Careful planning, networking, and funding can improve public-health
services for people with mental illness and other diseases, despite widely
varying political circumstances in each state.
Why are consumer health advocates more successful at improving access to
medical care in some states than they are in others?
That simple question was among the driving factors behind a
first-of-its-kind study that looked at what factors affect the amount of
funding that states commit to expanding or at least maintaining access of
their residents to health care. The study's authors said it is an increasingly
important question as states take on a growing share of the health care
A report titled “Consumer Health Advocacy: A View From 16
States,” released last month by Community Catalyst Inc., a
health-advocacy group based in Boston, concluded that the success of
state-based consumer health groups largely depends on a combination of how
organized the groups are, how much funding they have, and their state's
“Consumer advocacy has had a significant impact, both in promoting
innovative new health policies and in defending against proposed cutbacks in
health coverage and access,” according to the report.
The report was based on more than 200 interviews with advocates and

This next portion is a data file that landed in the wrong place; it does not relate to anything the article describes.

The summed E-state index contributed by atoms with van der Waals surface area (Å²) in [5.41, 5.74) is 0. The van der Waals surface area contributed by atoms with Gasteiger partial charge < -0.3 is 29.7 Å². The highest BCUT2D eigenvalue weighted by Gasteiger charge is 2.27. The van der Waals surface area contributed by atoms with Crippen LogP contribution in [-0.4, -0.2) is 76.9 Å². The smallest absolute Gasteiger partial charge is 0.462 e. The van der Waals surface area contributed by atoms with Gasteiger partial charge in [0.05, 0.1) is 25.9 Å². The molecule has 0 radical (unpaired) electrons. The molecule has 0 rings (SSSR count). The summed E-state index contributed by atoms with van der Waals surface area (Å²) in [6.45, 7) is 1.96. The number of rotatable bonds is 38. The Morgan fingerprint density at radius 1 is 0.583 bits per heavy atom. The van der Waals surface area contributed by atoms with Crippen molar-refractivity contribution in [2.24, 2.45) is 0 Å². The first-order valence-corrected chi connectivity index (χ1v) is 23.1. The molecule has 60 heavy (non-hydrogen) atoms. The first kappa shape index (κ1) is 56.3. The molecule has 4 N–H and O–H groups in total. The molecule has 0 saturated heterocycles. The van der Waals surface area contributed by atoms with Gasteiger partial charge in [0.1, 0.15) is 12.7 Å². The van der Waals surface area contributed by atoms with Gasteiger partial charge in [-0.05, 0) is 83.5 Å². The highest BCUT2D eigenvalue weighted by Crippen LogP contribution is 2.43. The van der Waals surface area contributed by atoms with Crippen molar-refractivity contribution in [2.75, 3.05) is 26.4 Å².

policy-makers in 16 states, as well as reviews of research and health care
Advocates said the report comes at a crucial time as significant aspects of
public health policy decision making have shifted from the federal government
to the states. In recent years states have taken the lead in tightening
Medicaid eligibility and benefits, providing children's health insurance and
hospital care for the indigent, and addressing other public-health access
Additionally, the issue of publicly funded health coverage has become
increasingly important, the advocates said, as the number of uninsured
Americans rose to 46.6 million in 2005, an increase of 1.3 million people over
2004, according to U.S. Census Bureau statistics. Those changes come as
efforts to expand health care coverage at the federal level have been stymied
by financial constraints.
“Taken together, these realities have prompted a focus on states as
the place where health policy is most likely to be made,” wrote the
Successful efforts to expand public access to health care at the state
level are already under way. Recent passage of major public health care
coverage expansions in Massachusetts, Colorado, and Illinois were signs that
significant policy change is still possible when consumer advocates are
actively involved. Health care advocates are also critical to preventing the
loss of access to health coverage in states looking for financial savings, as
evidenced by recent successful efforts to preserve public health benefits that
had been under threat in Mississippi and Ohio.
The report determined that the success of local advocates in raising their
own consistent funds is a crucial factor in the scope and success of consumer
advocacy efforts in a given state.
“We can give state groups money for specific campaigns, but